Wynne denies in court she offered NDP MP a job in her cabinet
She prefers giving caucus members time to learn the system first before entering cabinet.
The premier is a witness in the trial of two Liberals who are charged with bribery under the Election Act over allegations they offered a would-be candidate a job or appointment to get him to step aside for NDP MP Glenn Thibeault, who was Wynne’s preferred candidate in a 2015 byelection.
Wynne herself is not facing charges and her lawyers sent Progressive Conservative Leader Patrick Brown a letter demanding he retract comments they say suggest the premier is standing trial.
Court heard that a man who let the premier’s staff know that Thibeault might be interested in switching parties relayed to them concerns he said Thibeault had “before jumping.”
“Premier said he could only get in cabinet after a process and at next shuffle at a date TBD,” the man texted Pat Sorbara, the premier’s deputy chief of staff at the time and one of the two Liberals on trial.
Sorbara and other top staff in the premier’s office wrote in a subsequent e-mail chain that “demands for a cabinet position” were worrying.
Wynne testified that the text doesn’t reflect her conversations with Thibeault.
She prefers giving caucus members time to learn the system rather than immediately putting them in cabinet, she testified.
“I made it clear to Glenn that that was my belief and that was my practice,” Wynne said, adding she first broached the cabinet issue and not Thibeault.
“I actually put that forward because I wanted it to be very clear and I didn’t want there to be any misunderstanding about where I was coming from.”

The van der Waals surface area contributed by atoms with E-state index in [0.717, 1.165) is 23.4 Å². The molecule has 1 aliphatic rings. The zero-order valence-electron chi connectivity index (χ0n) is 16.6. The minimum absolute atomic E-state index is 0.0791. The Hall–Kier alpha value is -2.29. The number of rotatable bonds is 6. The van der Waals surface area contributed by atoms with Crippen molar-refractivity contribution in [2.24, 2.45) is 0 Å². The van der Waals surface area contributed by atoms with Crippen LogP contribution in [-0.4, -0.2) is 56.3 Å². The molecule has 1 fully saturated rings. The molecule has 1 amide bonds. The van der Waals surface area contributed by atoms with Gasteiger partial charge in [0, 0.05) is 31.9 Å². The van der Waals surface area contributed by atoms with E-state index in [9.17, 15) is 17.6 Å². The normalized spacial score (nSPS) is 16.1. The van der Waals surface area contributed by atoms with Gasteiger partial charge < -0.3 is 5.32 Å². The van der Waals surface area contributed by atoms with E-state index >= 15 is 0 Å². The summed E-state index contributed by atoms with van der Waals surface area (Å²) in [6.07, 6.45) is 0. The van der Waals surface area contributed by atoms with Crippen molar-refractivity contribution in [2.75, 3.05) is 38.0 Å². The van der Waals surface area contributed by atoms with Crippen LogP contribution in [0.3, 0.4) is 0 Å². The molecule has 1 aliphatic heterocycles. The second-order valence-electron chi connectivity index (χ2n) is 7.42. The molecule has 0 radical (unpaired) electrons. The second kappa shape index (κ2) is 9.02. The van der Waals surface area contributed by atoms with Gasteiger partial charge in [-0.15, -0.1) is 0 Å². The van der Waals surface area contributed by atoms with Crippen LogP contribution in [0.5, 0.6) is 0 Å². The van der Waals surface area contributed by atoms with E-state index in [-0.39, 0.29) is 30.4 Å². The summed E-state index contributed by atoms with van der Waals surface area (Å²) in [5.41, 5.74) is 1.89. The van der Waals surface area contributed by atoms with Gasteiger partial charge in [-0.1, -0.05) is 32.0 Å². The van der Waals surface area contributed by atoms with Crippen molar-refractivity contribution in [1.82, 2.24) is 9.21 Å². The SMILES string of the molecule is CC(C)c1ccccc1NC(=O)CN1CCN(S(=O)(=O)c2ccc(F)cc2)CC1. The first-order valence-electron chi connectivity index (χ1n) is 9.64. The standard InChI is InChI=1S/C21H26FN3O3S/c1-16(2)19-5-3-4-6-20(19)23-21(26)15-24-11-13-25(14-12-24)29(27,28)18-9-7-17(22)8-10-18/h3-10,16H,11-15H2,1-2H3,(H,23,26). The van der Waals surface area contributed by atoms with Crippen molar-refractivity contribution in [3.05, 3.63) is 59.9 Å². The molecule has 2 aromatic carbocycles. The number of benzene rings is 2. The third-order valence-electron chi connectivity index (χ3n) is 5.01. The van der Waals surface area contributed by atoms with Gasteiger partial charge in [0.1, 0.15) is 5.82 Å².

Thibeault, who was promoted to energy minister in June 2016, has previously denied he sought anything that would be seen as a bribe in exchange for running and is not charged with any offences.
Sorbara, who was also Liberal campaign director, and Gerry Lougheed, a local Liberal organizer, have both pleaded not guilty.
They’re accused of offering would-be candidate Andrew Olivier a job or appointment to get him to step aside for Thibeault.
Wynne testified that when she, Lougheed and Sorbara each spoke to Olivier, she had decided Thibeault would be the candidate. She had hoped Olivier would step aside so Thibeault could win an uncontested nomination, in order to present a unified party, she said.
The final decision and announcement of Thibeault’s appointment came a few days after those conversations, court heard, but Wynne said her mind was already made up.
“It was very clear to (Olivier) I was prepared to go ahead and appoint, and that was the track that we were on,” she said.
Olivier testified last week he still thought at that point he could change the premier’s mind and run in an open nomination contest. Olivier had been the Liberal candidate in Sudbury in the 2014 general election, but lost to the NDP
Wynne testified that she thought the Liberals should have held onto the riding, since they had held it for nearly two decades at that point. That led her to believe that Olivier was not as strong a candidate as she had thought and wouldn’t be the best candidate for a byelection, Wynne said.
The seat became available when the New Democrat member resigned five months after the general election. When the premier heard that Thibeault was interested in running for the provincial Liberals she thought it was “an intriguing idea,” she said.
Once Thibeault committed to running for the Liberals, Wynne said she left the next steps up to Sorbara.
Sorbara is also facing a second charge, in relation to an allegation she arranged for paid jobs on the byelection campaign for two of Thibeault’s constituency staff, at his request.
Wynne said she was aware Thibeault was concerned about what would happen with his staff.